Much of this history has been lost from Australia’s collective historical memory. It is not surprising that, after the war, many former Hitler sympathisers were keen to distance themselves from their former political positions.
At one end of the spectrum were the likes of Alexander Rud Mills, a solicitor who wrote under the pen-name, Tasman Forth. He was enamoured of Nazism to the extent that he not only travelled to Germany and met Hitler, but also became a leading proponent of Odin worship. During much of the war, Mills was considered a security risk and interned by Australian authorities.
Especially bizarre was the support that Nazi enthusiasts gave to the Aborigines. According to Nazi racial theory, the Australian Aborigines were part of the Aryan race! However, the broad sympathy they accorded to the Aborigines Progressive Association, the leading activist group of Aborigines, was not reciprocated, especially after this organisation protested against the treatment of German Jews after Kristallnacht in November 1938.
One of the better-known supporters of Nazi Germany was Rhodes scholar P.R. “Inky” Stephensen, a leading luminary in the Australia First Movement (AFM). Backed by W.J. “Billy” Miles, Stephensen described himself as an Australian National Socialist.
Stephensen called on Australia to sever all ties with Britain and develop a unique Australian culture. At one point, the leadership of the AFM was closely aligned with the leadership of the Jindyworobak literary movement. Stephensen’s literary associates included renowned authors Miles Franklin and Xavier Herbert. Stephensen’s press published the first edition of Herbert’s Capricornia after it had been rejected by mainstream publishers.
Even moderate politicians were not immune from making positive observations about Nazi Germany. Robert Menzies was critical of certain aspects of Nazism; but, after visiting Germany in July 1938, he offered reserved support for the Nazi leadership only days before Kristallnacht.
Although relatively unknown at the time, another well-known Australian to offer qualified support then was historian Manning Clark.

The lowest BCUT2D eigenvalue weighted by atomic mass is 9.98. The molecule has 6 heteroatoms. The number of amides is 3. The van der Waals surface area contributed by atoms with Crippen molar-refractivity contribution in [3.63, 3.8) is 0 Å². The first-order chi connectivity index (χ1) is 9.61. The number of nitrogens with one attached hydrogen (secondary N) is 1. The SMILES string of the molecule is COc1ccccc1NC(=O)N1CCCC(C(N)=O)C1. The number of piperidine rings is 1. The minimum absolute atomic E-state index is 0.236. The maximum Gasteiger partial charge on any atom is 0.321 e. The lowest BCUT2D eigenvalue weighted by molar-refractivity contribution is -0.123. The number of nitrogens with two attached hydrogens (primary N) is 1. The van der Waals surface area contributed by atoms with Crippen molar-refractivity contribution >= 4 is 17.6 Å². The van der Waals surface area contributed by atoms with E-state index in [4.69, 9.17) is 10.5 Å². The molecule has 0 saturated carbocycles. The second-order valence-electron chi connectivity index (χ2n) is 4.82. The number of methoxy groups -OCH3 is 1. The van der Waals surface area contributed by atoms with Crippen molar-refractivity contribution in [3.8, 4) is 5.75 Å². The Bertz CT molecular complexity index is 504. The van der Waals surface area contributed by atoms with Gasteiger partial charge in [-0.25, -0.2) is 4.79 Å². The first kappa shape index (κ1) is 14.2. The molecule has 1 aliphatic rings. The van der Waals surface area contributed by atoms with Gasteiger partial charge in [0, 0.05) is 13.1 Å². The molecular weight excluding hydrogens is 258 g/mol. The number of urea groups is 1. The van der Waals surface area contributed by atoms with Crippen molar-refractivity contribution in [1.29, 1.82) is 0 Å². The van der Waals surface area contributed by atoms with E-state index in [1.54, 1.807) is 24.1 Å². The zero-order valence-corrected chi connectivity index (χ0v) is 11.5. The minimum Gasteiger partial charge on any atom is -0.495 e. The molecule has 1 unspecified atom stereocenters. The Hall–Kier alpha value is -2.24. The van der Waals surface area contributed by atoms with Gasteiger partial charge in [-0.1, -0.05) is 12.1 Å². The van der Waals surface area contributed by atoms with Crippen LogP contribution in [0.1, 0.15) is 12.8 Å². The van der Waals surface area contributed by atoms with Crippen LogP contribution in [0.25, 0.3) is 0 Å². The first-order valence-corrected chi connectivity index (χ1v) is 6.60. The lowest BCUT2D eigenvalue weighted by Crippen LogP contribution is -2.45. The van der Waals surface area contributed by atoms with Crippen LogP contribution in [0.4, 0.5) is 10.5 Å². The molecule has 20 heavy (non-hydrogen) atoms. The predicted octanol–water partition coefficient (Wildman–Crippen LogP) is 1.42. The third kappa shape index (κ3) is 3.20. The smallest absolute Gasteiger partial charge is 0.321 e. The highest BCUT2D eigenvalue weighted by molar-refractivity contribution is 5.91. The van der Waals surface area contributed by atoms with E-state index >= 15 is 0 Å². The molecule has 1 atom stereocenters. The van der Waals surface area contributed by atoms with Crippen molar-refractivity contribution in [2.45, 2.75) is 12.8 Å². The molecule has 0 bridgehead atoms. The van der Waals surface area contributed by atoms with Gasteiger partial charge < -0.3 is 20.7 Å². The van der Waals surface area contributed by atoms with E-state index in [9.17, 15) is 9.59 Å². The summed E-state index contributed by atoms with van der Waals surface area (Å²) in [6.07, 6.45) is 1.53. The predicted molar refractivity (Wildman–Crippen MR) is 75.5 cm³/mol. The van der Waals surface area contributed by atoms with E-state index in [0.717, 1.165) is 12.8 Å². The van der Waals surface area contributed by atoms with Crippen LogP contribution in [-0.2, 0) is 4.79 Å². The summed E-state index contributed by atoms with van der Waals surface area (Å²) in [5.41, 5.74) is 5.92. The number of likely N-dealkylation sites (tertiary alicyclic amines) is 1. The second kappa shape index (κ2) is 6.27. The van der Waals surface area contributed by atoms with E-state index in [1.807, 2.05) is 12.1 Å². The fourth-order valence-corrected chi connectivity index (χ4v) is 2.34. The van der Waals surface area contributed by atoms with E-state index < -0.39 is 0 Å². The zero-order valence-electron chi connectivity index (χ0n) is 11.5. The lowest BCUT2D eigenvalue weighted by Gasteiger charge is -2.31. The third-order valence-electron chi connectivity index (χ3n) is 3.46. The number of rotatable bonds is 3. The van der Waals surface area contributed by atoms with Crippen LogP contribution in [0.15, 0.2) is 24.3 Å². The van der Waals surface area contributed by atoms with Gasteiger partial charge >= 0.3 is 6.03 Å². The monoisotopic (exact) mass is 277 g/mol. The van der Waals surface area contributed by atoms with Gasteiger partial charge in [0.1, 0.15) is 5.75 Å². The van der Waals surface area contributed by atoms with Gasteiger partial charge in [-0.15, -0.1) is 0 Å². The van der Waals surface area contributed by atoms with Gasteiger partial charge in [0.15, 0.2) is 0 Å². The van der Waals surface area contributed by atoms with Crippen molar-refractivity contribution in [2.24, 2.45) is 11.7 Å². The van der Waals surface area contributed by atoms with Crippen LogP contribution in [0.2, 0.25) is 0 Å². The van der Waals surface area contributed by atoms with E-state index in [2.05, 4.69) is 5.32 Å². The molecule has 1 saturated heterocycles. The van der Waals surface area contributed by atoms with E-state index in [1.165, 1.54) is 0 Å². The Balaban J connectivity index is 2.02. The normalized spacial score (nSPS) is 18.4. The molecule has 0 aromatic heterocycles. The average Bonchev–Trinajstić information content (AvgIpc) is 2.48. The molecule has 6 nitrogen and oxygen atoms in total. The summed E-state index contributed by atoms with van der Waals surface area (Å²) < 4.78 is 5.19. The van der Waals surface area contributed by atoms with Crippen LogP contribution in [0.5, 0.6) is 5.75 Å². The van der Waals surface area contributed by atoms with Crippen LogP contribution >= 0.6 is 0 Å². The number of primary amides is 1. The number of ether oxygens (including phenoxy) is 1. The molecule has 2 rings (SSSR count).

Clark’s subsequent condemnation of Nazism and its atrocities is well known. In particular, he claimed to have been an eyewitness of Kristallnacht. However, as Bird demonstrates, this cannot be true. Clark was in England at the time and did not visit Germany until a fortnight after the event. Furthermore, upon his return to Oxford, Clark continued to defend Nazi Germany.
Nazi Dreamtime, despite its serious scholarly purpose, contains examples of Bird’s dry humour on almost every page. For example, he observes: “P.R. Stephensen was a talented man and, like most of the Nazi enthusiasts and their fellow-travellers, a man of the utmost sincerity. But Friedrich Nietzsche, his much-abused mentor, should be allowed the last words: ‘A casual stroll through the lunatic asylum shows that faith does not prove anything’.” (p.399).
This book is an exhaustively detailed study of a period of Australian history which to date has been insufficiently understood. Although at times the work can be a demanding read, it is well worth persevering with, as it unearths uncomfortable and “inconvenient truths” about well-known Australian identities.
The book, Nazi Dreamtime, has attracted considerable public interest. Since its appearance, Bird has spoken frequently at prestigious public forums, such as the Sydney Institute, and on radio.
His pioneering work is already having an impact not only on historical scholarship but also on fiction. In January this year, Robert Gott’s detective thriller, The Holiday Murders, was published by Penguin Books Australia. The story is set in Melbourne on Christmas Eve, 1943, and concerns a police investigation into a vicious double murder. The police also discover secret cells of Australian Nazi sympathisers — a feature of the book for which Gott acknowledges his indebtedness to Bird’s findings in Nazi Dreamtime.
Bird’s current research is still focussed on Australian history but with a slightly different emphasis. He is currently investigating aspects of Australia’s Federation.
Michael E. Daniel is a regular contributor to News Weekly.